Protesters have been spotted hurling flares, smashing store windows and setting fires in eastern Paris on Thursday as thousands in the French capital are marching against President Emmanuel Macron’s plan to reform the pension system.
The chaos comes as a general strike launched alongside the march has created a travel nightmare for tourists and locals, prompting the closure of the Eiffel Tower and dozens of subway stations, while hundreds of flights in and out of the city have been grounded.
Associated Press reporters saw demonstrators destroy a bus shelter as masked activists ran and threw projectiles on the sidelines of an otherwise peaceful march.
Protesters also set fire to a construction trailer and started blazes in the neighborhood around the Gare de l’Est train station where the march began. Other images showed demonstrators clashing with riot police.
Paris deployed 6,000 police for the march and even barricaded the presidential palace — but held back as the violence began. Firefighters now are trying to extinguish the flames.
Many protesters are wearing yellow vests representing France’s year-old movement for economic justice. Eighteen protesters reportedly were detained before the planned march started, and embassies are warning tourists to stay away from the area.
But many are already finding themselves stuck as much of the city’s regional trains and subways are not operating.
A map posted online by France’s state-owned transportation company showed numerous subway lines completely out of service and dozens of stations closed. Videos and images shared on social media depicted several of the city’s metro stations – often filled with workers and tourists heading to some of the world’s most popular attractions – completely empty.
Signs at Paris’ Orly Airport showed “canceled” notices, as the civil aviation authority announced 20 percent of flights were grounded.
Some travelers showed support for the striking workers, but others complained about being embroiled in someone else’s fight.
"I arrived at the airport this morning and I had no idea about the strike happening, and I was waiting for two hours in the airport for the train to arrive and it didn't arrive,” said vacationer Ian Crossen, from New York. "I feel a little bit frustrated. And I've spent a lot of money. I've spent money I didn't need to, apparently.”
Vladimir Madeira, a Chilean tourist who had traveled to Paris for vacation, said the strike has been “a nightmare.” He hadn’t heard about the protest until he arrived in Paris, and transport disruptions had foiled his plans to travel directly to Zurich on Thursday.
Beneath the closed Eiffel Tower, tourists from Thailand, Canada, and Spain echoed those sentiments.
Bracing for possible violence and damage along the route of the Paris march, police ordered all businesses, cafes, and restaurants in the area to close. Authorities also issued a ban on protests on the Champs-Elysees avenue, around the presidential palace, parliament and Notre Dame Cathedral.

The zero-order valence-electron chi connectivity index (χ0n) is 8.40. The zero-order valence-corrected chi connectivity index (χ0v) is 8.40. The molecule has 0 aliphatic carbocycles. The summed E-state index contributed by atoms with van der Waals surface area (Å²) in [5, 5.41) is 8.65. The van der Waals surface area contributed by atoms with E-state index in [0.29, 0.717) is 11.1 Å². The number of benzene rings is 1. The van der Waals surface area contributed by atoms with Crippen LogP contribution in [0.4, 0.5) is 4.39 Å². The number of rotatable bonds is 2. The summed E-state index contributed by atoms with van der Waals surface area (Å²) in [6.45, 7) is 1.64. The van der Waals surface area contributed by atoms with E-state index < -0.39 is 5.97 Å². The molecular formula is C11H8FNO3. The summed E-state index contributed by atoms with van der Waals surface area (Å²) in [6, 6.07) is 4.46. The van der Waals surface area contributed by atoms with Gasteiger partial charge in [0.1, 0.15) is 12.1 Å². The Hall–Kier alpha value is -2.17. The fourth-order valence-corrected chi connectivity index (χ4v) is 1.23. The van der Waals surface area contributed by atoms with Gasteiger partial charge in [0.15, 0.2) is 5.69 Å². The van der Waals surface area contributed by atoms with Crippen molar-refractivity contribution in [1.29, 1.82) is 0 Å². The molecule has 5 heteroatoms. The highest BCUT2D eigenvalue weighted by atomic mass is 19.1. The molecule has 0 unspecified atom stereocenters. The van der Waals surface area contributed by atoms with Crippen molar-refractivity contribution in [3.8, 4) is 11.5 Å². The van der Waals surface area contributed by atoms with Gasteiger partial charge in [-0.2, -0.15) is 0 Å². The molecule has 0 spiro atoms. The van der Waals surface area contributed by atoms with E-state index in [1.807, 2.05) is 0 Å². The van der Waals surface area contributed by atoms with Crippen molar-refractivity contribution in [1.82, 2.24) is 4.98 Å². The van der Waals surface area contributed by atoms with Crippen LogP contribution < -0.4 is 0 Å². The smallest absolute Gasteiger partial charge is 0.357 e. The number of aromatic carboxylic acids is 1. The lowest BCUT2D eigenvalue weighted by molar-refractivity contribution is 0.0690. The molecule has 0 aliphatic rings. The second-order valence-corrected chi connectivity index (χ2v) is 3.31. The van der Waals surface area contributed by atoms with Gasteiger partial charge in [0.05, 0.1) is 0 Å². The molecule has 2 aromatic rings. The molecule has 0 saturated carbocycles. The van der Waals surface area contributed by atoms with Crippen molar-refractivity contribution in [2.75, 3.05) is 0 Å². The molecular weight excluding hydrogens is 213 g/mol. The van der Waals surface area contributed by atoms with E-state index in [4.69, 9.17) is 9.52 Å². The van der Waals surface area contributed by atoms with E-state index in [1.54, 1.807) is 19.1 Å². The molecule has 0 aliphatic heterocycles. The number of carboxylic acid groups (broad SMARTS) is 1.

The subway station closures prompted many commuters to use shared bikes or electric scooters despite near-freezing temperatures. Many workers in the Paris region also worked from home or took a day off to stay with their children, since 78 percent of teachers in the capital were on strike.
Organizers of the march hope for a mass outpouring of anger at Macron for his centerpiece reform, seen as threatening the French way of life. Macron himself remained “calm and determined” to push it through, a top presidential official told the Associated Press.
To Macron, the retirement reform is central to his plan to transform France so it can compete globally in the 21st century. The government is arguing that France’s current pension system – which is divided into 42 different sectors based on occupation – isn’t economical and is in need of an overhaul.
Macron is hoping to create a unified system where the extent of pension benefits a French worker receives is linked to the number of days they have worked, according to the BBC.
But unions say a universal system would force workers to remain on the job beyond the legal retirement age of 62 — or face a steep drop in the value of their benefits, The Guardian reports.
Elsewhere around France, thousands of red-vested union activists marched through cities from Marseille on the Mediterranean to Lille in the north.
It’s not clear how long the strike will last. Transport Minister Elisabeth Borne said she expects the travel troubles to be just as bad Friday.
Unions say it’s an open-ended movement and hope to keep up the momentum at least for a week, in hopes of forcing the government to make concessions.
Joseph Kakou, who works an overnight security shift in western Paris, walked an hour across the city to get home to the eastern side of town on Thursday morning.
“It doesn’t please us to walk. It doesn’t please us to have to strike,” Kakou told The Associated Press. “But we are obliged to because we can’t work until 90 years old.”
After extensive meetings with workers, the high commissioner for pensions is expected to detail reform proposals next week, and the prime minister will release the government’s plan days after that.
The Associated Press contributed to this report.